The Many Faces of Diabetes in America
The American culture is changing. Meat, potatoes and apple pie used to be thought of as American food. With so many ethnic groups growing in the United States, they bring their cultures with them—and this includes their ways of eating.
You may wonder what this has to do with diabetes. The answer is: a lot. Diabetes is on the rise in America, and it’s growing more in certain ethnic groups than in Caucasian Americans.
CULTURE AND ETHNICITY
Culture is defined as the behaviors and beliefs that are characteristic of a particular social, ethnic or age group. Each ethnic group has its own culturally-based foods, habits, customs, languages and more. Managing diabetes has so much to do with lifestyle. It’s important that you know how to balance your culture with your diabetes management.
To get the best results from your healthcare team, it is important that you are not only able to talk to one another, but can understand each other, as well.
- If you don’t speak the same language: Bring a family member or a friend to your visit who is able to speak both languages and can translate for you. If you don’t have someone like this, ask your healthcare team to provide a translator. Also ask for written information in your language.
- If your culture is different: Tell your healthcare team about the foods you eat, your habits, your celebrations and your religious holidays. Let them know as much about you and your lifestyle as you can, so together, you can come up with a plan that works for you.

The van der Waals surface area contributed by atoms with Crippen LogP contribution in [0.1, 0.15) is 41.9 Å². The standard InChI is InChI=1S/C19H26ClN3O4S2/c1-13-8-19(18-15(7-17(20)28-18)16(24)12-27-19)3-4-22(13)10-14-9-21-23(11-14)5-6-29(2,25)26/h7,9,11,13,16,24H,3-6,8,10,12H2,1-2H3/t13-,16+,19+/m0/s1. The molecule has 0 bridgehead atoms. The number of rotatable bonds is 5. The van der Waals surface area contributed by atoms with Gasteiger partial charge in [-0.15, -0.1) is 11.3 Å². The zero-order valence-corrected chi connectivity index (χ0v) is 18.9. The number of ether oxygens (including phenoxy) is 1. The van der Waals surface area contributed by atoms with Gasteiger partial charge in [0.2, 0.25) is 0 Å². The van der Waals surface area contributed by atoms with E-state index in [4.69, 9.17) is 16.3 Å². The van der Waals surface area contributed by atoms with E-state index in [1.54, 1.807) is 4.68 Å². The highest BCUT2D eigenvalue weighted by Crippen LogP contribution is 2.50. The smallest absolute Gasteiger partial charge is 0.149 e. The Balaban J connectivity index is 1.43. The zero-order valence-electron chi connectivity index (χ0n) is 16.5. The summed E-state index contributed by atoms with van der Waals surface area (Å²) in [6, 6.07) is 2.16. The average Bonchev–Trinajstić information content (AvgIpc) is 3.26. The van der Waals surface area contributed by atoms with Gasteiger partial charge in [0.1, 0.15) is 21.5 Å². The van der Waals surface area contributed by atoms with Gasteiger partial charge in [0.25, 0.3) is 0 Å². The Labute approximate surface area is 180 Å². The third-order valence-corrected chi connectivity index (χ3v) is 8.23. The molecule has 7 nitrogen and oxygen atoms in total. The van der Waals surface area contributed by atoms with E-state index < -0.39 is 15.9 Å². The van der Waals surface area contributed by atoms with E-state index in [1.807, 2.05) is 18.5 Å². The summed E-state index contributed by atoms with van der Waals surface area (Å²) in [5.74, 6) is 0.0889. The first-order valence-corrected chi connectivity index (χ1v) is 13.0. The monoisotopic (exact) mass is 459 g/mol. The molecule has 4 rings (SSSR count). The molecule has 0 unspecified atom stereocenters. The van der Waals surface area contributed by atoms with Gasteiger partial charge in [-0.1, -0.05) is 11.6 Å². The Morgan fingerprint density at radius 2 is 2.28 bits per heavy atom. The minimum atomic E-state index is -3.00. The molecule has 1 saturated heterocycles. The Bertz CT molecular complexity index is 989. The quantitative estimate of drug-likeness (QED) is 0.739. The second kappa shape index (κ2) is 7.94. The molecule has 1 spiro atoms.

DON’T GIVE UP
If you have tried the above methods and don’t feel like you and your culture are being considered, you may need to look for a healthcare team that better understands you. With the growth of ethnic groups in America, there is most likely a healthcare team that understands or shares your culture. Ask people in your community, call your local hospital, or see if there is an organization that represents your ethnic group. You can also search online at www.diabeteseducator.org or www.diabetes.org for more information.
DIABETES IN AMERICA—WHO HAS IT?
The American Diabetes Association (ADA) reports that approximately 25.8 million American children and adults, which is about 8.3% of the population, have diabetes. And at least 11.3% of Americans, ages 20 years and older, have diabetes.
Below are the percentages of these Americans, 20 years and older with diabetes, broken down by race and ethnicity (according to a 2007–2009 national survey):
Non-Hispanic whites: 7.1%
Non-Hispanic blacks: 12.6%
Puerto Ricans: 13.8%
Your culture is a part of who you are. But if your background puts you at higher risk for diabetes, work with your healthcare provider to make good lifestyle choices, including a healthy diet and exercise, so that you can live your life to the fullest.